*After our visit, my class wants me to read Wish so we can experience another story by this incredible author.

*Here are some images of the Skype session in action...



Monday, November 12, 2018

An Inside Look #70 (Author INTERVIEW)

Inside Look with Christina Uss
(Author of The Adventures of a Girl Called Bicycle)

*During the summer of 2016, I added this feature to my blog which was called "Season #ONE".  This first season ran from June of 2016 to March of 2017.  

*I started up the interviews again in June of 2017.  It was great to get back to Season #TWO.  This season ran throughout the summer.  

*Season #THREE ran during the school year of 2017/2018.  


*It has been such an honor to connect with authors and "chat" about their novel, characters, and thoughts about the story.

*This is the Nineteenth interview of what I'm calling Season #FOUR.  

*Thank you to Christina Uss for being the Seventieth author that I've had the pleasure of interviewing.  I truly appreciate it.  

*Here are links to the first Sixty-Nine interviews…

SEASON #ONE

























SEASON #FOUR

Interview #53 with Preston Norton (Author of Neanderthal Opens the Door to the Universe)

Interview #54 with Jonathan Auxier (Author of Sweep: The Story of a Girl and Her Monster)

Interview #55 with Sharon Creech (Author of Saving Winslow)

Interview #56 with Stacy McAnulty (Author of The Miscalculations of Lightning Girl)

Interview #57 with Kelly Yang (Author of Front Desk)

Interview #58 with Jennifer A. Nielsen (Author of Resistance)

Interview 59 with Christina Collins (Author of After Zero)

Interview #60 with Eric Walters (Author of Elephant Secrets)

Interview #61 with Phil Bildner (Author of The Rip and Red Series)

Interview #62 with Erin Soderberg (Author of Milla in Charge)

Interview #63 with Laura Shovan (Author of Take Down)

Interview #64 with Donna Gephart (Author of In Your Shoes)

Interview #65 with Alan Gratz (Author of Grenade)

Interview #66 with Barbara O'Connor (Author of Wonderland)

Interview #67 with Lindsey Stoddard (Author of Just Like Jackie)

Interview #68 with Katherine Marsh (Author of Nowhere Boy)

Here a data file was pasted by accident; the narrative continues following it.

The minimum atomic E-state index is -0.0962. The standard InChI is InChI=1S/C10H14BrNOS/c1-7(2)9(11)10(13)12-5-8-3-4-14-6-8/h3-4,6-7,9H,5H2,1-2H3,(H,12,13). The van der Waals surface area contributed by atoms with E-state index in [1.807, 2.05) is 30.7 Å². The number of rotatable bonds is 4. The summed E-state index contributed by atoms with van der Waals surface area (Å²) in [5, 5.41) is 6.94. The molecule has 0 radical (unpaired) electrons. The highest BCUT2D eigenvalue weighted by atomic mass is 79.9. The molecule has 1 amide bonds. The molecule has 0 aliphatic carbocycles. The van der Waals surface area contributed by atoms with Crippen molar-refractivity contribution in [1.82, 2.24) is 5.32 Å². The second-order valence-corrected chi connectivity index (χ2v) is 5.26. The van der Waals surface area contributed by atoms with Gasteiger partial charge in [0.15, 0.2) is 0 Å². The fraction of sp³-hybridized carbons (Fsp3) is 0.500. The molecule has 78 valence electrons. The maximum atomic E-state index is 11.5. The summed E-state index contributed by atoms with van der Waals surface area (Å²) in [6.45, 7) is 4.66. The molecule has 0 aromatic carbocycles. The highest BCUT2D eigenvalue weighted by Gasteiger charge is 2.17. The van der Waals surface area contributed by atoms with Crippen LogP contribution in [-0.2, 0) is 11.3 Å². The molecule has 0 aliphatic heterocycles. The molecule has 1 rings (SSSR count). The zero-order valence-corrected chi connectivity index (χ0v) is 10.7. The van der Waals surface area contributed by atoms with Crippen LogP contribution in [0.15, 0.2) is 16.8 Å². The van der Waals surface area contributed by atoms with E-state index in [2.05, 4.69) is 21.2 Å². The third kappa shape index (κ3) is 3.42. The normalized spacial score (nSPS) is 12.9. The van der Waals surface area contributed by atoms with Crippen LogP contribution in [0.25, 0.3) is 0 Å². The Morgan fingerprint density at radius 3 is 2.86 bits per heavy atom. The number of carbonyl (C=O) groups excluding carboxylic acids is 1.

Interview #69 with Dusti Bowling (Author of 24 Hours in Nowhere)


*After receiving a copy of this novel from the publisher, I decided to download it via my Audible app and listen to it while driving to and from work.  This story brought me hours of enjoyment, smiles, and laugh out loud moments.  There were also several heart-warming and touching scenes between the incredible cast of characters.  As soon as I finished the story, I reached out to the author to see if she would be interested in an interview.  I was thrilled when she said YES!  

*Christine was kind, gracious, and giving with her answers to the questions.  It is an honor to post her responses here on the blog.  

*Here is a link to my review of the book...

*Thank you Christina Uss for writing this book...


The Adventures of a Girl Called Bicycle
by Christina Uss (June 5, 2018)


How did you come to know Bicycle?
Bicycle appeared in my life for the first time as a name in a book title. My husband started joking with me while I was browsing the children’s department of the library for something good to read and said, “Someday, you’re going to write a children’s book.” I asked, “Oh yeah? What’s the name of this book?” and he said, “The Adventures of a Girl Called Bicycle.” (At the time, I was writing for newspapers and magazines about bicycle adventures.) My eyes got wide and I yelled, “YES! I AM going to write that book! Why is she called Bicycle? What are her adventures? I think she rides her bike across the country…” And I ran home to my computer to get to know Bicycle and start writing her story.